RIPK1 and PGAM5 Control Leishmania Replication through Distinct Mechanisms.

Published

Journal Article

Leishmaniasis is an important parasitic disease found in the tropics and subtropics. Cutaneous and visceral leishmaniasis affect an estimated 1.5 million people worldwide. Despite its human health relevance, relatively little is known about the cell death pathways that control Leishmania replication in the host. Necroptosis is a recently identified form of cell death with potent antiviral effects. Receptor interacting protein kinase 1 (RIPK1) is a critical kinase that mediates necroptosis downstream of death receptors and TLRs. Heme, a product of hemoglobin catabolism during certain intracellular pathogen infections, is also a potent inducer of macrophage necroptosis. We found that human visceral leishmaniasis patients exhibit elevated serum levels of heme. Therefore, we examined the impact of heme and necroptosis on Leishmania replication. Indeed, heme potently inhibited Leishmania replication in bone marrow-derived macrophages. Moreover, we found that inhibition of RIPK1 kinase activity also enhanced parasite replication in the absence of heme. We further found that the mitochondrial phosphatase phosphoglycerate mutase family member 5 (PGAM5), a putative downstream effector of RIPK1, was also required for inhibition of Leishmania replication. In mouse infection, both PGAM5 and RIPK1 kinase activity are required for IL-1β expression in response to Leishmania However, PGAM5, but not RIPK1 kinase activity, was directly responsible for Leishmania-induced IL-1β secretion and NO production in bone marrow-derived macrophages. Collectively, these results revealed that RIPK1 and PGAM5 function independently to exert optimal control of Leishmania replication in the host.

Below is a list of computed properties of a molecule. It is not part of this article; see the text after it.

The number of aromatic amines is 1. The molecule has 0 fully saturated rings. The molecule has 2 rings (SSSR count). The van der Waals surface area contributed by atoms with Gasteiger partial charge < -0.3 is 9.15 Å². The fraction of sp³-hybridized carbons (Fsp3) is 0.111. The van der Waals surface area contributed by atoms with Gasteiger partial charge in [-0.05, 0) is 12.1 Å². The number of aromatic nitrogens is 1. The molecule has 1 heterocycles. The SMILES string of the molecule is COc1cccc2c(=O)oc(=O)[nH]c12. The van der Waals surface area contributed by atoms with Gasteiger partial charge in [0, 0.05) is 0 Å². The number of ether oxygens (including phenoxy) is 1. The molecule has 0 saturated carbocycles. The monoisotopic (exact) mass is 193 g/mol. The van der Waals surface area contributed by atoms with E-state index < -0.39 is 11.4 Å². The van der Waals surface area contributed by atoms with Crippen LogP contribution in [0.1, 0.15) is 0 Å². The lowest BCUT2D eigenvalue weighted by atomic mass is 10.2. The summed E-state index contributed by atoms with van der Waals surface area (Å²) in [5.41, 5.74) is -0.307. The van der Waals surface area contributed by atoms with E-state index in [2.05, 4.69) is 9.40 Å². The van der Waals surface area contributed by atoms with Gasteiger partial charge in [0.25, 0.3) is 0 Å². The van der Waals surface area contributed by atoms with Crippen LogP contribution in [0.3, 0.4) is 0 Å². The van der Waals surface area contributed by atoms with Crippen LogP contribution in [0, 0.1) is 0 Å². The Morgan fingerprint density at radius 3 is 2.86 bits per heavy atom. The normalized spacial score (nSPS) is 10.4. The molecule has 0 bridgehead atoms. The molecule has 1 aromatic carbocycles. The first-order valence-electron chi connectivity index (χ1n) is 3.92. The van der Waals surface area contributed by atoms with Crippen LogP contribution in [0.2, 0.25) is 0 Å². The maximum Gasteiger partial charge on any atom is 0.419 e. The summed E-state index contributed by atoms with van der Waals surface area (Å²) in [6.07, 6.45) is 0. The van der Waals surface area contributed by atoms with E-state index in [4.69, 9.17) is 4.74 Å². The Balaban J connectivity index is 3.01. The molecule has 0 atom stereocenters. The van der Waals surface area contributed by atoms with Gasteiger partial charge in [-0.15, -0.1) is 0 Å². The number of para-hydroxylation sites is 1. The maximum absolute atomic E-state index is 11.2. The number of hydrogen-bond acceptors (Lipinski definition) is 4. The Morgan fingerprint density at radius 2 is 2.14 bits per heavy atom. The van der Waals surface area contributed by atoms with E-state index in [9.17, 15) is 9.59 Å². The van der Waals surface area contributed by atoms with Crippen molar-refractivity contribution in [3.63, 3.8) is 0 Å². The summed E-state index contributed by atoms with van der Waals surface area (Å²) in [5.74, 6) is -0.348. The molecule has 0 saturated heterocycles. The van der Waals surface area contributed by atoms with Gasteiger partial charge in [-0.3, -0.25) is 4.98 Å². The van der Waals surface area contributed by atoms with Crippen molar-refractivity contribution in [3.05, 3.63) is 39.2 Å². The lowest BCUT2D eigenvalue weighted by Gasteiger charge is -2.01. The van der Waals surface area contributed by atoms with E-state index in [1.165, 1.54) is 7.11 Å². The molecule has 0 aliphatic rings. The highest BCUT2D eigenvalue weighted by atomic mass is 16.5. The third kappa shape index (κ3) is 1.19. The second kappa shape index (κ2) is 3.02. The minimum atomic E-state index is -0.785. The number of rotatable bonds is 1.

Full Text

Duke Authors

Cited Authors

  • Farias Luz, N; Balaji, S; Okuda, K; Barreto, AS; Bertin, J; Gough, PJ; Gazzinelli, R; Almeida, RP; Bozza, MT; Borges, VM; Chan, FK-M

Published Date

  • June 15, 2016

Published In

Volume / Issue

  • 196 / 12

Start / End Page

  • 5056 - 5063

PubMed ID

  • 27183605

Pubmed Central ID

  • 27183605

Electronic International Standard Serial Number (EISSN)

  • 1550-6606

Digital Object Identifier (DOI)

  • 10.4049/jimmunol.1502492

Language

  • eng

Conference Location

  • United States